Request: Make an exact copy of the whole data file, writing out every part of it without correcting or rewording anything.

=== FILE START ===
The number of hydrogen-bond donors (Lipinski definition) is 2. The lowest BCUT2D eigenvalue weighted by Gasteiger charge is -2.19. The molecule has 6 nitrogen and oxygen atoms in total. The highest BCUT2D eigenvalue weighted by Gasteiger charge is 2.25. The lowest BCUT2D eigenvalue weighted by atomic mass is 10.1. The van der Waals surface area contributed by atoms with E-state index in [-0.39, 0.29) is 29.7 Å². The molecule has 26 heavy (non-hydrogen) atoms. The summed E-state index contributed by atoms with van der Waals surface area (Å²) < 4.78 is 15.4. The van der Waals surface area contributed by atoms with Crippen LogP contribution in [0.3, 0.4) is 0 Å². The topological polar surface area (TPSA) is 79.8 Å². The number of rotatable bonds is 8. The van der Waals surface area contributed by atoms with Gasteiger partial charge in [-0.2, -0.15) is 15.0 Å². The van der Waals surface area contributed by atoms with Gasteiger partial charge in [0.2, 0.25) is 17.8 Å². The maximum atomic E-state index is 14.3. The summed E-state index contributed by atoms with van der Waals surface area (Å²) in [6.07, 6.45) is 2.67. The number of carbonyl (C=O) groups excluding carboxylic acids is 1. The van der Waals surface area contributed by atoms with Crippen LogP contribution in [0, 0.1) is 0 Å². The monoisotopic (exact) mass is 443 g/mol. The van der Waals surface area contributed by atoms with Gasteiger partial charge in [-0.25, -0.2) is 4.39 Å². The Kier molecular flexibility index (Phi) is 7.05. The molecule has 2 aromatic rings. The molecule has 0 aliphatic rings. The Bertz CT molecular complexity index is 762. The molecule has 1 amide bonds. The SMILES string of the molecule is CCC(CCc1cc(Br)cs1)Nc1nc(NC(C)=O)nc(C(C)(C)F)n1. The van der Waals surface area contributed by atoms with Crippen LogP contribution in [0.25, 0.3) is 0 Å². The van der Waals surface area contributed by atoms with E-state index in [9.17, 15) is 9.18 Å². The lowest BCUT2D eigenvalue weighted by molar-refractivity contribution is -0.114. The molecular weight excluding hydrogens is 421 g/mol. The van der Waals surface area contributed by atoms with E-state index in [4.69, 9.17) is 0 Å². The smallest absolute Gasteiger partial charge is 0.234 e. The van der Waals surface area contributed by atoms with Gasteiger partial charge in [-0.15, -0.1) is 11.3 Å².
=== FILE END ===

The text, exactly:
The number of hydrogen-bond donors (Lipinski definition) is 2. The lowest BCUT2D eigenvalue weighted by Gasteiger charge is -2.19. The molecule has 6 nitrogen and oxygen atoms in total. The highest BCUT2D eigenvalue weighted by Gasteiger charge is 2.25. The lowest BCUT2D eigenvalue weighted by atomic mass is 10.1. The van der Waals surface area contributed by atoms with E-state index in [-0.39, 0.29) is 29.7 Å². The molecule has 26 heavy (non-hydrogen) atoms. The summed E-state index contributed by atoms with van der Waals surface area (Å²) < 4.78 is 15.4. The van der Waals surface area contributed by atoms with Crippen LogP contribution in [0.3, 0.4) is 0 Å². The topological polar surface area (TPSA) is 79.8 Å². The number of rotatable bonds is 8. The van der Waals surface area contributed by atoms with Gasteiger partial charge in [-0.2, -0.15) is 15.0 Å². The van der Waals surface area contributed by atoms with Gasteiger partial charge in [0.2, 0.25) is 17.8 Å². The maximum atomic E-state index is 14.3. The summed E-state index contributed by atoms with van der Waals surface area (Å²) in [6.07, 6.45) is 2.67. The number of carbonyl (C=O) groups excluding carboxylic acids is 1. The van der Waals surface area contributed by atoms with Crippen LogP contribution in [0, 0.1) is 0 Å². The monoisotopic (exact) mass is 443 g/mol. The van der Waals surface area contributed by atoms with Gasteiger partial charge in [-0.25, -0.2) is 4.39 Å². The Kier molecular flexibility index (Phi) is 7.05. The molecule has 2 aromatic rings. The molecule has 0 aliphatic rings. The Bertz CT molecular complexity index is 762. The molecule has 1 amide bonds. The SMILES string of the molecule is CCC(CCc1cc(Br)cs1)Nc1nc(NC(C)=O)nc(C(C)(C)F)n1. The van der Waals surface area contributed by atoms with Crippen LogP contribution in [0.25, 0.3) is 0 Å². The van der Waals surface area contributed by atoms with E-state index in [9.17, 15) is 9.18 Å². The lowest BCUT2D eigenvalue weighted by molar-refractivity contribution is -0.114. The molecular weight excluding hydrogens is 421 g/mol. The van der Waals surface area contributed by atoms with E-state index in [4.69, 9.17) is 0 Å². The smallest absolute Gasteiger partial charge is 0.234 e. The van der Waals surface area contributed by atoms with Gasteiger partial charge in [-0.15, -0.1) is 11.3 Å².